Description: This report discusses the windfall elimination provision (WEP) reduces the Social Security benefits of workers who also have pension benefits from employment not covered by Social Security. Its purpose is to remove an advantage or “windfall” these workers would otherwise receive as a result of the interaction between the Social Security benefit formula and the workers’ relatively short careers in Social Security-covered employment. Opponents contend that the provision is basically imprecise and can be unfair.
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Social Security: The Windfall Elimination Provision (WEP)

Social Security: The Windfall Elimination Provision (WEP)

Date: June 30, 2015
Creator: Sidor, Gary
Description: This report discusses the windfall elimination provision (WEP) reduces the Social Security benefits of workers who also have pension benefits from employment not covered by Social Security. Its purpose is to remove an advantage or “windfall” these workers would otherwise receive as a result of the interaction between the Social Security benefit formula and the workers’ relatively small portion of their careers in Social Security-covered employment.
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Social Security: The Windfall Elimination Provision (WEP)

Social Security: The Windfall Elimination Provision (WEP)

Date: January 14, 2008
Creator: Haltzel, Laura
Description: This report discusses the windfall elimination provision (WEP), which reduces the Social Security benefits of workers who also have pension benefits from employment not covered by Social Security. Its purpose is to remove an advantage these workers would otherwise receive because of Social Security’s benefit formula that favors workers with smaller amounts of Social Security-covered career earnings. Opponents contend that the provision is basically imprecise and often unfair.
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Supplemental Security Income (SSI)

Supplemental Security Income (SSI)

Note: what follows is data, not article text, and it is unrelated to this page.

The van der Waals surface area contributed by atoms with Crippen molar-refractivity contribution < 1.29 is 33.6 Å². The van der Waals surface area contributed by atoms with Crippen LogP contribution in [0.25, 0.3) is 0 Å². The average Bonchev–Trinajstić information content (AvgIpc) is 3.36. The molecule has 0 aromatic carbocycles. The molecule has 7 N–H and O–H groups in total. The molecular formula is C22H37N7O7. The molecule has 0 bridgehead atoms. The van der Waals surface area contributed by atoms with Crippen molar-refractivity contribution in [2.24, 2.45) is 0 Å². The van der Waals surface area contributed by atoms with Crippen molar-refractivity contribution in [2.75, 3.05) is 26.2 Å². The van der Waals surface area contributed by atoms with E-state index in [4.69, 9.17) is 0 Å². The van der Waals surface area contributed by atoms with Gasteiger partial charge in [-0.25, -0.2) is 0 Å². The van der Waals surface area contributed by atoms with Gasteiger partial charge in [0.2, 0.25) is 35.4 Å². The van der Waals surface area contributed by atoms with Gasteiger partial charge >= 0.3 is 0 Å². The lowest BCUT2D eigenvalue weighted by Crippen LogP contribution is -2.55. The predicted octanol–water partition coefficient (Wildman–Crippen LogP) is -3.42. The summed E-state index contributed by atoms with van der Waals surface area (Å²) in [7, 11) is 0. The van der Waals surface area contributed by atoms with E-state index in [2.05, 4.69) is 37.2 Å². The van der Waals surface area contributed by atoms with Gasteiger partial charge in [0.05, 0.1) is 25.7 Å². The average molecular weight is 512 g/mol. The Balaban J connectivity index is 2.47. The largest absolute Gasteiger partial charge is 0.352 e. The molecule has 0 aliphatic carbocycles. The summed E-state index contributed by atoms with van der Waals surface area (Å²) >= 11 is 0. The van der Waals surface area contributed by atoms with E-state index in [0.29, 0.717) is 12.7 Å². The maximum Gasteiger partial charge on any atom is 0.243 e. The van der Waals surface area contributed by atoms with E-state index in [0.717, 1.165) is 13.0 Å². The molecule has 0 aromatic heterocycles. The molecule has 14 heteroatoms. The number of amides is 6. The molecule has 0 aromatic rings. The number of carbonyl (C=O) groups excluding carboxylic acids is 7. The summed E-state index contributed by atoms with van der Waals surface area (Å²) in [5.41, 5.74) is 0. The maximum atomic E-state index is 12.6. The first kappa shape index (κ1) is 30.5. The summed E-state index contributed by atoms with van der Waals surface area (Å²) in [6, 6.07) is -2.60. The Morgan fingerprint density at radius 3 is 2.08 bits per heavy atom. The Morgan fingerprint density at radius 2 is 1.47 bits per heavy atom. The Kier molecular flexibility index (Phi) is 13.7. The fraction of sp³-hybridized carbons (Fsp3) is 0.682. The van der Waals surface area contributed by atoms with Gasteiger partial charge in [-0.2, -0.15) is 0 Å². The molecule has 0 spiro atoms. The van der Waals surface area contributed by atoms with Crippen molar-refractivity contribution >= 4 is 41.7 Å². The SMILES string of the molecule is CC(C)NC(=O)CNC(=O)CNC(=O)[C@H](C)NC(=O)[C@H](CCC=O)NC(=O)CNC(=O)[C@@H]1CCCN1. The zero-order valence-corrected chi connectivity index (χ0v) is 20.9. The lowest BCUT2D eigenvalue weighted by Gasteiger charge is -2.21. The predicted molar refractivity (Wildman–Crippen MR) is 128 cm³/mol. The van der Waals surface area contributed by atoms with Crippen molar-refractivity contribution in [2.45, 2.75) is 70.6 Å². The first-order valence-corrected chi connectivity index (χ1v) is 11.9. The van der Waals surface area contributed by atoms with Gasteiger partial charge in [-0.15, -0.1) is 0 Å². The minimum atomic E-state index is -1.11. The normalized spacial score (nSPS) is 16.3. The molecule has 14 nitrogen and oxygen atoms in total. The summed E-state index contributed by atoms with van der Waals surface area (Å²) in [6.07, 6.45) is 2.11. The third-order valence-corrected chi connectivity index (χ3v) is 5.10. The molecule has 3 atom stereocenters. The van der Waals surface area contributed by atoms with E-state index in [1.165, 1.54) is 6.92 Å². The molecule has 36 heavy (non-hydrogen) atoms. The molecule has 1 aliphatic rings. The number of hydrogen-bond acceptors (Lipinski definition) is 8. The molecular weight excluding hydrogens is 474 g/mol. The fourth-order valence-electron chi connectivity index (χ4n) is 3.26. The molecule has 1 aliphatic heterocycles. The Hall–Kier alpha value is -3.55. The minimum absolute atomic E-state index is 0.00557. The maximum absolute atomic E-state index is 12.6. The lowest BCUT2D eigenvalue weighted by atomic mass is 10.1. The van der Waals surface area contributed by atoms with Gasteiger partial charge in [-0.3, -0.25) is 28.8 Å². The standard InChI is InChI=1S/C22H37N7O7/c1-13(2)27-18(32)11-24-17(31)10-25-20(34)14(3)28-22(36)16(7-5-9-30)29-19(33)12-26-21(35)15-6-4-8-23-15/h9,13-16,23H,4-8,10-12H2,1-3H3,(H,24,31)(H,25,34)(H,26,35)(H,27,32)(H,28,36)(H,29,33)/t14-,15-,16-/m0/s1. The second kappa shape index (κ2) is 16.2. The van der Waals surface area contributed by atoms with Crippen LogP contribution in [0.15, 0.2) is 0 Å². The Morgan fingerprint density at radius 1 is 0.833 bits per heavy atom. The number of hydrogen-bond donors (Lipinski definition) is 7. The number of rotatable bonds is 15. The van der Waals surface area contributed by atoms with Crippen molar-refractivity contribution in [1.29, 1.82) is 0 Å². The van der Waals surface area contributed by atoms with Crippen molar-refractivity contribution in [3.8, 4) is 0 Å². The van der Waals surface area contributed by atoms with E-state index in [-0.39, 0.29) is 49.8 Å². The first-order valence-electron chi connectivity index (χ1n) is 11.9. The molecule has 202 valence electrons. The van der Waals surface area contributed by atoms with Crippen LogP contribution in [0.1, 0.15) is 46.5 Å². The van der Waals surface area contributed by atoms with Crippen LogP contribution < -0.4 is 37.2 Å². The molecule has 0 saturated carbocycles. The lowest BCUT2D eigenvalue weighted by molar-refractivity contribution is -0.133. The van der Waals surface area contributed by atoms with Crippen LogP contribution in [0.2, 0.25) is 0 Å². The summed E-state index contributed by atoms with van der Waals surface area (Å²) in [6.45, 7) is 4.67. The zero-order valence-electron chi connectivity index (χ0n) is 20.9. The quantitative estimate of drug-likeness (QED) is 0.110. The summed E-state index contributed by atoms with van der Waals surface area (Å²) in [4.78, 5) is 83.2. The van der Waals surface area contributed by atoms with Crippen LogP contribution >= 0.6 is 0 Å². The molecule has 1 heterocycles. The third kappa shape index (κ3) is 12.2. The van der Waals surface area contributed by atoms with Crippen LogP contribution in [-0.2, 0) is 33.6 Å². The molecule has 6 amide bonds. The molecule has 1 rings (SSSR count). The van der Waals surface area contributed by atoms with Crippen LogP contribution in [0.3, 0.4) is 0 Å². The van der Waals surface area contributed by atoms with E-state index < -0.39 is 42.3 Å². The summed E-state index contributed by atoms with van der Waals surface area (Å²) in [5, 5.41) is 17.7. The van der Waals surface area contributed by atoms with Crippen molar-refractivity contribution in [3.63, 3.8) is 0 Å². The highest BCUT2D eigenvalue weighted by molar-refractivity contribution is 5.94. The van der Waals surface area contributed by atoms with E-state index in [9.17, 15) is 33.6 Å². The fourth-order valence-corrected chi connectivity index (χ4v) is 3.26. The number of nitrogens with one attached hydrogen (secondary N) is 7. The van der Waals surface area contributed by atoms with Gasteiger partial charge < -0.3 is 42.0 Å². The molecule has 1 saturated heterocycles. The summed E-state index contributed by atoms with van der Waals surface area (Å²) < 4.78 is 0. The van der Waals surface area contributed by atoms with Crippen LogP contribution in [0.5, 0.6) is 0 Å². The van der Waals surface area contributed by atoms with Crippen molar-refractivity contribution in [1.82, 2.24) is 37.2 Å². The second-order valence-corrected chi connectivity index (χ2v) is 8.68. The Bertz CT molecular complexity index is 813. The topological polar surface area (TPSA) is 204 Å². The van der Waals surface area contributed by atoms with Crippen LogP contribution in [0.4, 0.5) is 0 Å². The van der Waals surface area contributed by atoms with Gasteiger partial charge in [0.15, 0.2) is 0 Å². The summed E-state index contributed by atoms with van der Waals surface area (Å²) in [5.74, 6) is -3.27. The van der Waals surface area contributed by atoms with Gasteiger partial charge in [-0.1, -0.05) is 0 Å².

Date: September 14, 2012
Creator: Moulta-Ali, Umar
Description: This report discusses the Supplemental Security Income (SSI) program, enacted in 1974, which is a needs-based program that provides cash benefits designed to ensure a minimum income to aged, blind, or disabled persons with limited income and assets.
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Social Security Benefits for Noncitizens: Current Policy and Legislation

Social Security Benefits for Noncitizens: Current Policy and Legislation

Date: January 24, 2007
Creator: Nuschler, Dawn & Siskin, Alison
Description: Concerns about the number of unauthorized (illegal) aliens residing in the United States and the totalization agreement with Mexico signed in 2004 have fostered considerable interest in the eligibility of noncitizens for U.S. Social Security benefits. This report examines the issue and discusses current legislation pertaining to it.
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Age Dependency Ratios and Social Security Solvency

Age Dependency Ratios and Social Security Solvency

Date: October 27, 2006
Creator: Shrestha, Laura B.
Description: As highlighted by the Social Security Administration (SSA), the aging of the (United States) population, hastened by the impending retirement of the huge baby-boom generation, has caused policy-makers to question whether the U.S. Social Security system can meet the demands for retirement benefits in the future. Because the current system largely pays benefits through taxes paid by current workers, the financial health of the system is sensitive to the ratio of dependents to workers—sometimes called the age dependency ratio or support ratio. Trends and projections of dependency ratios, including the relationship between both older (years 65 and older) and younger (under age 20) dependents to the working-age population in the United States are considered in the first section of this demographic report. Next, the United States is compared to nine other nations, including the seven other members of the G8. In the final section, policy implications of the changing dependent-to-worker ratios are considered in the context of pay-as-you-go (paygo) social security systems.